Before entering the hall you can buy omikuji (paper fortune) that cost 100 yen. It is a lot of fun, simply drop 100 yen into the slots by the wooden drawers at either side of the approach to the hall. Pick up a silver canister, give it a shake, and take out a stick, which has a number in kanji on it. Replace the stick and find the corresponding drawer with your number on it. You can take your paper fortune out of the drawer and celebrate if you have found a lucky one. No matter if you haven’t, just tie the paper on the nearby rack, which is set up for accepting bad luck omikuji.

The Hondo Main Hall at Sensoji Temple

The Nitenmon Gate

The Nitenmon Gate is located on the East side of the Main Hall. It is named for the two protective Buddhist deities (known as ten) that can be seen on its left and right side. They are called Zochoten and Jikokuten respectively. Hence Nitenmon in Japanese means “the gate of two ten”. It was originally built in 1618 and has been named an Important Cultural Property.

History of Sensoji Temple

According to legend, Sensoji Temple was said to have been created when a statue of Kannon was miraculously pulled out of the nearby Sumida River by two local fishermen in the year 628 AD. The brothers Hinokuma Hamanari and Takenari along with their village chief enshrined the Kannon and it has remained on the same spot ever since. Sensoji Temple was built to house and honour the statue. The first temple was built on the site in 645 AD and the present structure was rebuilt after the war in 1950.

Sensoji Temple at Night

Opening Hours

The Main Hall is open from
6:00 am to 5:00 pm (April – September)
6:30 am to 5:00 pm (October – March)

The Temple Grounds are always open

Entry Fee

Admission to the Temple is free

How to Get There

Take the Ginza Line to Asakusa and leave the station via exit 1. The temple is located very close to the station.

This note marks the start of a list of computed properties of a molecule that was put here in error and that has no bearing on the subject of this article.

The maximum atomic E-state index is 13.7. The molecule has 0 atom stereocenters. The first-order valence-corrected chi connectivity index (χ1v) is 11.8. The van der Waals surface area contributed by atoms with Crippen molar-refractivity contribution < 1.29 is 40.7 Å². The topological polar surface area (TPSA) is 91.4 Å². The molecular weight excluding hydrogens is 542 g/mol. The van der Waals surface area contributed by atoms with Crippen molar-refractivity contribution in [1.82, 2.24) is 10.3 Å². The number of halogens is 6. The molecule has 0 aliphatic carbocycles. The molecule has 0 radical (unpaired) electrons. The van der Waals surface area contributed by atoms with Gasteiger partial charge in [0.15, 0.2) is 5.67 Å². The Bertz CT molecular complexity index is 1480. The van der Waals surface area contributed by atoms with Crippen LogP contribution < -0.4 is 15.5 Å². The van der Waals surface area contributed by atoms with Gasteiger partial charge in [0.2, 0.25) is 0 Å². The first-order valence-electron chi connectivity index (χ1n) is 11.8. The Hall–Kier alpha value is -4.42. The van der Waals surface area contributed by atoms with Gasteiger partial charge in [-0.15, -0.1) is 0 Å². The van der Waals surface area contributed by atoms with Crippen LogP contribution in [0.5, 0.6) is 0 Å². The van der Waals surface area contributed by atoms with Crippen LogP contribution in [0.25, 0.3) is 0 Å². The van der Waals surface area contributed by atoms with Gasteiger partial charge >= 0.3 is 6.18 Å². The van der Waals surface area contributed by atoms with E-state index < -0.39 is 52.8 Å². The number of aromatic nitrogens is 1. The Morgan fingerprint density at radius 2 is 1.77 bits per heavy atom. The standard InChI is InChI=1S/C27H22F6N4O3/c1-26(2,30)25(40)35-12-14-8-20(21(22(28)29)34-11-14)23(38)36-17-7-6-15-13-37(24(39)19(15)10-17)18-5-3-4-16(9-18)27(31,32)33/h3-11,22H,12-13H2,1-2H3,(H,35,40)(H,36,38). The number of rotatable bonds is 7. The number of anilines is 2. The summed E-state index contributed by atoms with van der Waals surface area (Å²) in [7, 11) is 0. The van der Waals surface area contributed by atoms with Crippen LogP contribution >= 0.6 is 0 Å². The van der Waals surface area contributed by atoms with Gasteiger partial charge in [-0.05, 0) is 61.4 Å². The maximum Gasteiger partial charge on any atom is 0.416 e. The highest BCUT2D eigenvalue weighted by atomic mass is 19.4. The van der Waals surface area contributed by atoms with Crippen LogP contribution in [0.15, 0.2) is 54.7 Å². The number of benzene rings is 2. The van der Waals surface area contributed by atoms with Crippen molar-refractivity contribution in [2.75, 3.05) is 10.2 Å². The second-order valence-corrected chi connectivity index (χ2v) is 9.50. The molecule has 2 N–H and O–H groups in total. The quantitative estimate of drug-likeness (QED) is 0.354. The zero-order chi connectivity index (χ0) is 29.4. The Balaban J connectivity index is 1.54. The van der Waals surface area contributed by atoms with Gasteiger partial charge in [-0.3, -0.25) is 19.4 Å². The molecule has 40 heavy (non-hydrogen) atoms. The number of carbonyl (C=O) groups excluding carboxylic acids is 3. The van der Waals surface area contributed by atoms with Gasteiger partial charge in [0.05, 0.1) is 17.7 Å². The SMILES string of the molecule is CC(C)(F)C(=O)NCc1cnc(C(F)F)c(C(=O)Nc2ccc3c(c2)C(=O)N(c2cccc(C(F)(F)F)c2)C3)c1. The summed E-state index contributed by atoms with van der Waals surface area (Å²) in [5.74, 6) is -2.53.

Address: 2-3-1 Asakusa, Taito-ku, Tokyo

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Best Time to Go

The best time to visit Sensoji Temple is either dawn or dusk, to beat the crowds and see the temple at the best light. Each May the Sanja Matsuri is held at the nearby Asakusa Shrine to honour the two brothers who found the Kannon. The three day festival is arguably Tokyo’s best.

Tip: The main hall and its gates are illuminated every day from sunset until 11pm. The temple lights are amazing at sunset, and make for some great pictures.

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John Asano (100 Posts)

John Asano is a blogger, traveler and freelance writer living in Gifu, Japan. Originally from Melbourne, Australia, he has lived in Japan now for over 12 years. John loves nothing better than picking up his camera and exploring all the amazing sights and attractions that Japan has to offer. He writes about the must see sights and attractions in Japan at Japan Travel Advice, as well as about Japanese culture and modern life on his blog Japan Australia. You can read more of his work at

  • Wouter Kloos

    Very thorough! Did you know the oldest tempura restaurant in Tokyo is right next to the Kaminarimon? In fact it’s the second shop from the corner in the direction of Asakusa subway station. The place is called Sansada and the tempure there is super!

    • John Asano

      Thank you Wouter. Yes, we passed by it several times while we were there. Unfortunately, didn’t get to try it. Hopefully next time. Thanks for the tip.

    • Japan Travel Advice

      Thank you Wouter. Yes, we passed by it several times while we were there. Unfortunately, didn’t get to try it. Hopefully next time. Thanks for the tip.